Verified profiles could be a crucial Google ranking factor in future: after Eric Schmidt underlined the importance of trusted authors in his new book.

The Wall Street Journal has printed a series of excerpts from the Google chairman’s book, The New Digital Age, detailing his thoughts on authorship, identity and search engine ranking.

One particularly significant excerpt reads: “Within search results, information tied to verified online profiles will be ranked higher than content without such verification, which will result in most users naturally clicking on the top (verified) results.

“The true cost of remaining anonymous, then, might be irrelevance.”

By building a presence through Google’s authorship service, users will be able to boost rankings higher as they produce quality content.

This will present firms specialising in quality content as part of their Internet marketing services more opportunity to stand out from the crowd.

It has been said for several months that linking content to an authorship profile can help boost rankings: with more and more author images being displayed in the results, especially in news searches.

The presence of an image is also said to help boost clickthrough rates – as users are more likely to click stories with the author details shown.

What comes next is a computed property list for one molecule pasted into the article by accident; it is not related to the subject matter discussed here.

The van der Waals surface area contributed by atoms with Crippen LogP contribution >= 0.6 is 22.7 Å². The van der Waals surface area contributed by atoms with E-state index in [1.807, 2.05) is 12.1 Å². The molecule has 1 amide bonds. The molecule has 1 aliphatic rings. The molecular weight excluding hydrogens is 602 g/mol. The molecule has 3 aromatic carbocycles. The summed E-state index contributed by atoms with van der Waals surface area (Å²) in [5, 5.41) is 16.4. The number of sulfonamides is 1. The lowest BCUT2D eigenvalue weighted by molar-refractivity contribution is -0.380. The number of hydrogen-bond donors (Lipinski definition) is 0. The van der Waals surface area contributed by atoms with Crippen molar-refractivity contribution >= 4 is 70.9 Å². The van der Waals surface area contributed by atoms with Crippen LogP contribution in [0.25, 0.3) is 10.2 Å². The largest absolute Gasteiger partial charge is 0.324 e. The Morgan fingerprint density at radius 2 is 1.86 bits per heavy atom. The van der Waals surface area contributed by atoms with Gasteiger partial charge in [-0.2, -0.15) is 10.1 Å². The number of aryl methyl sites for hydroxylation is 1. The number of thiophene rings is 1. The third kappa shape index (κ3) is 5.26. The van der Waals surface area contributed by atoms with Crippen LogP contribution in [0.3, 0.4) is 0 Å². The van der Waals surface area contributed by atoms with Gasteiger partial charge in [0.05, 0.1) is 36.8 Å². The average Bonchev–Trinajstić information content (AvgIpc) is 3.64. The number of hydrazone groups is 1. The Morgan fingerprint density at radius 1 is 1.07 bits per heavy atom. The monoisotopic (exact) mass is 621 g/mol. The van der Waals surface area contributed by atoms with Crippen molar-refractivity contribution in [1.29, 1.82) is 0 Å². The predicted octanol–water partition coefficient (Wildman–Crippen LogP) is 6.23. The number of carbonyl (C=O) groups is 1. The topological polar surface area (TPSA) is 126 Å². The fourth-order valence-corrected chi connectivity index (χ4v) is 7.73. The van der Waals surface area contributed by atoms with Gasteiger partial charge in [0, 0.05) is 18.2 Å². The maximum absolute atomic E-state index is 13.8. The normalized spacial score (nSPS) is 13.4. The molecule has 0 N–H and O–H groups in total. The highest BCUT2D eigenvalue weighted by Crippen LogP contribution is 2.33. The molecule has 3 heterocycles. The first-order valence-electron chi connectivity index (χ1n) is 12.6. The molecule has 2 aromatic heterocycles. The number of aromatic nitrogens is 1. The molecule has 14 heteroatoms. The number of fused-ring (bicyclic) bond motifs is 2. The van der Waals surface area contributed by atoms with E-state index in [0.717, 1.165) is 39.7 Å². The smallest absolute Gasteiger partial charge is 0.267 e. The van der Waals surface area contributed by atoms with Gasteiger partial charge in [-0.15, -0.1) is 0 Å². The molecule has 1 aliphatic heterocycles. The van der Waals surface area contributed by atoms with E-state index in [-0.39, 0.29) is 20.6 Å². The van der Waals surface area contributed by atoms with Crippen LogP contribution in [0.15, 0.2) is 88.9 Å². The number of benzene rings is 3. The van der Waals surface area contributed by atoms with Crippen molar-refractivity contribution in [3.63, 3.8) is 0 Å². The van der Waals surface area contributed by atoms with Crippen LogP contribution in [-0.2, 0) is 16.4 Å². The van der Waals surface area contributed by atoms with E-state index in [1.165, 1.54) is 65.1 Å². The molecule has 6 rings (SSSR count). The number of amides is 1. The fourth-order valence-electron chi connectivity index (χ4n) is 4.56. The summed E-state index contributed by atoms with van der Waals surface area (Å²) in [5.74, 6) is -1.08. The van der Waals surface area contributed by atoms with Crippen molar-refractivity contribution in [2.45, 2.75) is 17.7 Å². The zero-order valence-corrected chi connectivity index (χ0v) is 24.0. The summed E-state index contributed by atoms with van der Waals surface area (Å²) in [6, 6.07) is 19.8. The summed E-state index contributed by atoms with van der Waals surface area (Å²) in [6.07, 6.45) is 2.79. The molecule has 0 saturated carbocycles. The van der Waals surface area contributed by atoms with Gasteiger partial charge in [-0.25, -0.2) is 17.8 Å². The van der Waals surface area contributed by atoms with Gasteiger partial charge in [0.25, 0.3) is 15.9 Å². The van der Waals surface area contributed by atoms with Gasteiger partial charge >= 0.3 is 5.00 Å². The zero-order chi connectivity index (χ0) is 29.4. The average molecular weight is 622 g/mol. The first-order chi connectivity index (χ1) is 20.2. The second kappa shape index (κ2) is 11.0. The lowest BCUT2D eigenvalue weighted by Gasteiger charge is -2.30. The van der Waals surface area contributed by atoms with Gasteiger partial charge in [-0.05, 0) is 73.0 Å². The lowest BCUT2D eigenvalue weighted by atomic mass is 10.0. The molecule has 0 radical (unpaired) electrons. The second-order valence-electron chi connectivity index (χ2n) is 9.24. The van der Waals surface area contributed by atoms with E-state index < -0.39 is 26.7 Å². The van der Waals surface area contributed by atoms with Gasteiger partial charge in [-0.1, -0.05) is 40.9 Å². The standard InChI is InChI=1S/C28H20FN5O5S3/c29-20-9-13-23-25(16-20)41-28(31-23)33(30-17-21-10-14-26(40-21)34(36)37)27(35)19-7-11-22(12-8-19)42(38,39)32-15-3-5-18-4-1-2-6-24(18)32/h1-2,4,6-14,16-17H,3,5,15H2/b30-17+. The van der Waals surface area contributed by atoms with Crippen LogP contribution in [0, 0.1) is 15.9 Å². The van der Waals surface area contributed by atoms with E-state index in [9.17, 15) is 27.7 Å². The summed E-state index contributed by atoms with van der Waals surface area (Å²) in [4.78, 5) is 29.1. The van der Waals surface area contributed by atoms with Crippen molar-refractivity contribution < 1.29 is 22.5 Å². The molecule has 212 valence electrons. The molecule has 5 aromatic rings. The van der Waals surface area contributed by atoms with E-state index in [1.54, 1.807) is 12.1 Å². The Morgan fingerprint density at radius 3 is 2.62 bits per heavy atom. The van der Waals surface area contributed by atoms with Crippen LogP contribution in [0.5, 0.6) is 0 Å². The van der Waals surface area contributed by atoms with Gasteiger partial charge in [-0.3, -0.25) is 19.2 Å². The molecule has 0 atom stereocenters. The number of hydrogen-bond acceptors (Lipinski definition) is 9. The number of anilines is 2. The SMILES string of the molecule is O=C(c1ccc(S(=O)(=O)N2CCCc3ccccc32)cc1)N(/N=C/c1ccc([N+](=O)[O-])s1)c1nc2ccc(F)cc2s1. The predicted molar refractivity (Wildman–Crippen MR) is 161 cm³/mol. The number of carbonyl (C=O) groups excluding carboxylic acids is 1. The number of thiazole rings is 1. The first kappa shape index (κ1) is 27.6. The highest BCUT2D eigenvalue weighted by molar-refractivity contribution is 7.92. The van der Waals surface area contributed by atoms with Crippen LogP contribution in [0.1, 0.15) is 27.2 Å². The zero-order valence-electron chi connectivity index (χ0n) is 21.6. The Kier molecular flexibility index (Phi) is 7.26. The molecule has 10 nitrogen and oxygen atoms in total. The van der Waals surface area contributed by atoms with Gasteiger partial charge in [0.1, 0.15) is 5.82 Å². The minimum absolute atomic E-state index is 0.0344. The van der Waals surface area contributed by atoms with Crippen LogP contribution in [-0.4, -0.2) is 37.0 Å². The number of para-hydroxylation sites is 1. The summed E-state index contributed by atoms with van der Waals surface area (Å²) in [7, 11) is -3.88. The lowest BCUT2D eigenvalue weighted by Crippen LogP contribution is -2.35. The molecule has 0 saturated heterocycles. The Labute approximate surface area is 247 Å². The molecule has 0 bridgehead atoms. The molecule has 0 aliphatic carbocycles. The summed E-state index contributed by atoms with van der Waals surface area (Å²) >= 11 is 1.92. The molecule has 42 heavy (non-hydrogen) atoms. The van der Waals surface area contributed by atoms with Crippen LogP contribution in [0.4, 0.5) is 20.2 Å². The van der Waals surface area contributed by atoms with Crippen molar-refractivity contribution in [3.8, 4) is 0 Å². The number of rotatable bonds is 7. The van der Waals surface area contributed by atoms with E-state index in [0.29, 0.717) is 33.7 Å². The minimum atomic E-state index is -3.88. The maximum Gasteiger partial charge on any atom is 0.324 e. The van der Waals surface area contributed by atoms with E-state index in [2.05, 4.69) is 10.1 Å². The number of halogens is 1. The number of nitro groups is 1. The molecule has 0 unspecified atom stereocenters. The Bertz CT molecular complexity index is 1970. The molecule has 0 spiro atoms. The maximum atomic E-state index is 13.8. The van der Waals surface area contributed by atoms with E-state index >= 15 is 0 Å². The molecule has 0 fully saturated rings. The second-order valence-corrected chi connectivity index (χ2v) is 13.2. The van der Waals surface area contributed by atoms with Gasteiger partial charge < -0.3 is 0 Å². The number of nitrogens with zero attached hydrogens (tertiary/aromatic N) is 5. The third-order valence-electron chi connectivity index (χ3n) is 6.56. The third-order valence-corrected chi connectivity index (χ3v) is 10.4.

Content writers will have to use the rel+”author” attribute to credit the writing to a real individual.

By doing this, the usual snippet in the search engine results page is changed slightly and rankings can then be altered by Google based around the authors’ connections and Circles.

Google+ in essence will act as an identity verification network, as Eric Schmidt had previously outlined in a Q&A session at the MediaGuardian Edinburgh International TV Festival in 2011.

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About the author:

Martin Boonham is an online copywriter for ClickThrough Marketing, he has worked there since October 2012. He has a Masters in Print Journalism from Nottingham Trent University, where he also gained his NCTJ qualification at the same time; achieving qualifications in subbing, shorthand and media law.